Mochi Cakes – Japanese Traditional Snacks

Mochi Cakes - Japanese Traditional Snacks

The shape, taste, method of making, and raw materials for the mochi cake seem harmless. However, in fact, at the beginning of this year as many as two people died and several others were in critical condition after eating the cake.

They add to the long list of Japanese citizens who have been killed after eating mochi cakes at the New Year’s celebration.

In fact, warnings from the Japanese government that citizens are careful to eat traditional snacks are issued regularly every year.

Mochi is a cake with a shape similar to buns. The texture is soft and somewhat chewy.

The way to make it is to cook sticky rice first, called mochigome. After cooked, the rice is pounded and crushed using a wooden sledgehammer. Next, the rice is then boiled or baked.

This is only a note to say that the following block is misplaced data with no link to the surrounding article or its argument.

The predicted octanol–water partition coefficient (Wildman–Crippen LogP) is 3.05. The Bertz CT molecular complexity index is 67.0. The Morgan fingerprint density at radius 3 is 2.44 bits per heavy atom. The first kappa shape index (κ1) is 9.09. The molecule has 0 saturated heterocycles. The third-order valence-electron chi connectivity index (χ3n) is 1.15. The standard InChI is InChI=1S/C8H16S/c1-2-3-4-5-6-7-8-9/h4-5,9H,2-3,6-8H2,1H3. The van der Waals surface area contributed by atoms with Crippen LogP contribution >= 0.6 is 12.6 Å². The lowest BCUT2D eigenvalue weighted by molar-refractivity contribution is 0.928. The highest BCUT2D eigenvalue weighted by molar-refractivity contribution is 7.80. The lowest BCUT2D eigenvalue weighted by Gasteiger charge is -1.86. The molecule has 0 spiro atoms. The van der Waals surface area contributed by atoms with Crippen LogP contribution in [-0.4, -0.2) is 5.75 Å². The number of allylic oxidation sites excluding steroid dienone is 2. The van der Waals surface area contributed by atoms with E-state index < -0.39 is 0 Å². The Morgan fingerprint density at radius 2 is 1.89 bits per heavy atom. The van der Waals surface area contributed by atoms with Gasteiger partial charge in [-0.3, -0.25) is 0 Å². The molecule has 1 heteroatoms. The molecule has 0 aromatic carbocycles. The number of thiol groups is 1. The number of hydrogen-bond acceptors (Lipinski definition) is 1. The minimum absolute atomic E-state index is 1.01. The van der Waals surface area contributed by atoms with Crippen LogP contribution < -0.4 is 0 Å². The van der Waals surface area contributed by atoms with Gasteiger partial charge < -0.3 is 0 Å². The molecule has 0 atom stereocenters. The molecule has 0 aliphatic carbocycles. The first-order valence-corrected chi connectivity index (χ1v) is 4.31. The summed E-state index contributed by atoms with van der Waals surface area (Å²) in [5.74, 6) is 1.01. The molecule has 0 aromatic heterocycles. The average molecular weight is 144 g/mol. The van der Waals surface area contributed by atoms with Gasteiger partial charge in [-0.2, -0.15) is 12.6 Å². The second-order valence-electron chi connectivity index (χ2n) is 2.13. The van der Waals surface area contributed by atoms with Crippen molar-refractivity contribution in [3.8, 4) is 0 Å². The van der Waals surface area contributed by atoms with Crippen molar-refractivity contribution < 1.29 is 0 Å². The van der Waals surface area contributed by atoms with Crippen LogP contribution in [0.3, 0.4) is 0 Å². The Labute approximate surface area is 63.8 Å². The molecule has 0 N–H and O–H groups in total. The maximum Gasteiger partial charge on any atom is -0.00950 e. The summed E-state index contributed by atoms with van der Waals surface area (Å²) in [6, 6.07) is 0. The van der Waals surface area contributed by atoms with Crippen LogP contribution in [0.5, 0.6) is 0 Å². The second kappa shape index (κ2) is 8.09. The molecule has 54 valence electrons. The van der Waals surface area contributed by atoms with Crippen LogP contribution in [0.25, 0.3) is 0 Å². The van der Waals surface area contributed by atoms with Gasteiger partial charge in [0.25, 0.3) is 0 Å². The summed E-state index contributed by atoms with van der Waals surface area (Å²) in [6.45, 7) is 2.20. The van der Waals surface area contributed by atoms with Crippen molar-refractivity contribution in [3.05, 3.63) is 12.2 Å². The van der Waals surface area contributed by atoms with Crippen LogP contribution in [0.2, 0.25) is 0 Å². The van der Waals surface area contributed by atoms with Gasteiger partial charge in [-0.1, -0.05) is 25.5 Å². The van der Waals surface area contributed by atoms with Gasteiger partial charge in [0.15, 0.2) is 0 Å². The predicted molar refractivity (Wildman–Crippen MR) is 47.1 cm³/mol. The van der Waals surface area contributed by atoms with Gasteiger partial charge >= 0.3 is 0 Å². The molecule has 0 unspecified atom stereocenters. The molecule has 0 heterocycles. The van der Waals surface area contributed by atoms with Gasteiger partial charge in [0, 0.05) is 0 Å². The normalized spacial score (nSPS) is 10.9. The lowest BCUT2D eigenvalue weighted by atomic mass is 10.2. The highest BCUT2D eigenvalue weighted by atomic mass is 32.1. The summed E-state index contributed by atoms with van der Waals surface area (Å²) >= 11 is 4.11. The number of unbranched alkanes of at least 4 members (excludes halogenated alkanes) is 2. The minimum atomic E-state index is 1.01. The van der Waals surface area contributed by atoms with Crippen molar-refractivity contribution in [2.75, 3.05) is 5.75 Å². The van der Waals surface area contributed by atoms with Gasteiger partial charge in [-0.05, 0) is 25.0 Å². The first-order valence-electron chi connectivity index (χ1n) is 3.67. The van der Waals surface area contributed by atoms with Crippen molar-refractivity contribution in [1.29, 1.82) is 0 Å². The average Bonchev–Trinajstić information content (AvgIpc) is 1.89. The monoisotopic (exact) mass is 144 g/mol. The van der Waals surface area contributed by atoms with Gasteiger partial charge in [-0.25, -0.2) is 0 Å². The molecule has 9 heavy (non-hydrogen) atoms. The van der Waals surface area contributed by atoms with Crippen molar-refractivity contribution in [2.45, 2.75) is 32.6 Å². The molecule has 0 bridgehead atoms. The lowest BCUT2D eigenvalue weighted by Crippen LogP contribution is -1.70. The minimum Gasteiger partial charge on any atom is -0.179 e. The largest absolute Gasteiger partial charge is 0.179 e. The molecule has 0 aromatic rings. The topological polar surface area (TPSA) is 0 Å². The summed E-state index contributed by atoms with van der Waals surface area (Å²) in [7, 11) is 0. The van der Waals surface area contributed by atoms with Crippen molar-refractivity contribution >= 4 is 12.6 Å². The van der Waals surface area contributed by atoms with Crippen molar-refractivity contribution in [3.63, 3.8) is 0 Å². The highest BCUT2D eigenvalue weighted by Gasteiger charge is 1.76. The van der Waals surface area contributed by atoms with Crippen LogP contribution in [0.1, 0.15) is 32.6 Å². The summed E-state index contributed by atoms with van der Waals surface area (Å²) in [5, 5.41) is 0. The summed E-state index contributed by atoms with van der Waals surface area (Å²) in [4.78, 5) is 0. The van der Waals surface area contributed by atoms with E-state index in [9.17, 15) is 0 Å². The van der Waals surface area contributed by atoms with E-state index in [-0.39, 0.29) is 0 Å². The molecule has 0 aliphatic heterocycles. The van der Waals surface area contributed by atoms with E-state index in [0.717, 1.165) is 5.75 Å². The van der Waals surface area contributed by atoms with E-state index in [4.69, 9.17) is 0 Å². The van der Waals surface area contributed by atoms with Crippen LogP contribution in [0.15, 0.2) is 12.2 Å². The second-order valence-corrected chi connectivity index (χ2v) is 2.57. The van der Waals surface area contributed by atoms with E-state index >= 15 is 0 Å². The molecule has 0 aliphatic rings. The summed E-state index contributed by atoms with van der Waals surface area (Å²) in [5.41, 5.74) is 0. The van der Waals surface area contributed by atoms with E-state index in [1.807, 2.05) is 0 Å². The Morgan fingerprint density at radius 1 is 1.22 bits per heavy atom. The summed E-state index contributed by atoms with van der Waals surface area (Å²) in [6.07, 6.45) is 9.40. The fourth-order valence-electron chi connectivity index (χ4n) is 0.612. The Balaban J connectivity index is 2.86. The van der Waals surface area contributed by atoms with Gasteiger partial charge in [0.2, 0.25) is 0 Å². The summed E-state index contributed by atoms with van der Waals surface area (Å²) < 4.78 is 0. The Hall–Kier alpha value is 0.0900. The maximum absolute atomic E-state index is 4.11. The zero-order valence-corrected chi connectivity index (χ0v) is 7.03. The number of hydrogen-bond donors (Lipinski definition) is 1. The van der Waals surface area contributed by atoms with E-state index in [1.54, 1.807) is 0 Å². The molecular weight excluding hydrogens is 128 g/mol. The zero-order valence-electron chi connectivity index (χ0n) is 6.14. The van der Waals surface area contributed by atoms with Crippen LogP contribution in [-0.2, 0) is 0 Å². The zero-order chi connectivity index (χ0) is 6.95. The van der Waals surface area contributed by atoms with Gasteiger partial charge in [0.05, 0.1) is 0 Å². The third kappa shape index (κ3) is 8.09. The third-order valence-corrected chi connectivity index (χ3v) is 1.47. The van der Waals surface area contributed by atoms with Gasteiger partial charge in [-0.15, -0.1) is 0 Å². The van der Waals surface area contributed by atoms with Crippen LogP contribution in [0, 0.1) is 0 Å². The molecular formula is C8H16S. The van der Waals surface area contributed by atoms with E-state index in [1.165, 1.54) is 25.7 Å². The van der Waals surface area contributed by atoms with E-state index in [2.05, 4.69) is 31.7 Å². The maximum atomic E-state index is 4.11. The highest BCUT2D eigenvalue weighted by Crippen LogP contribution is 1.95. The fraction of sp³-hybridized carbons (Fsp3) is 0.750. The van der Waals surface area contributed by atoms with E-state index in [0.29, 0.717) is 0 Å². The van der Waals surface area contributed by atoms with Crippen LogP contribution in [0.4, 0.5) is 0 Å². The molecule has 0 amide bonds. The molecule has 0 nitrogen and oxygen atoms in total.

The average Japanese family traditionally celebrates the new year by cooking soup while heating mochi.

The mochi cake is sticky and chewy. Therefore, the cake must be chewed before it is swallowed.

The problem is, there are people, like children or seniors, having trouble chewing mochi. In fact, if it is not chewed long or just swallowed, the mocha cake is involved in the esophagus and can cause failed breathing.

According to Japanese media reports, 90% of victims of the mochi cake taken to hospital are seniors aged 65 years and over.

Chew, chew, chew. If it’s difficult, the mochi cake can be cut into small pieces so it’s easy to chew.

Every year, ahead of the New Year’s celebration, the Japanese government issued a warning to the public to consume mochi cakes in small pieces.

However, every year there are fatalities associated with the snack.

At the turn of 2014 to 2015, the number of victims of Mochi cake reached nine people. Then in 2016 one person became a victim. And at the end of 2017, two people died.

That number does not include victims in critical condition, but escaped death.

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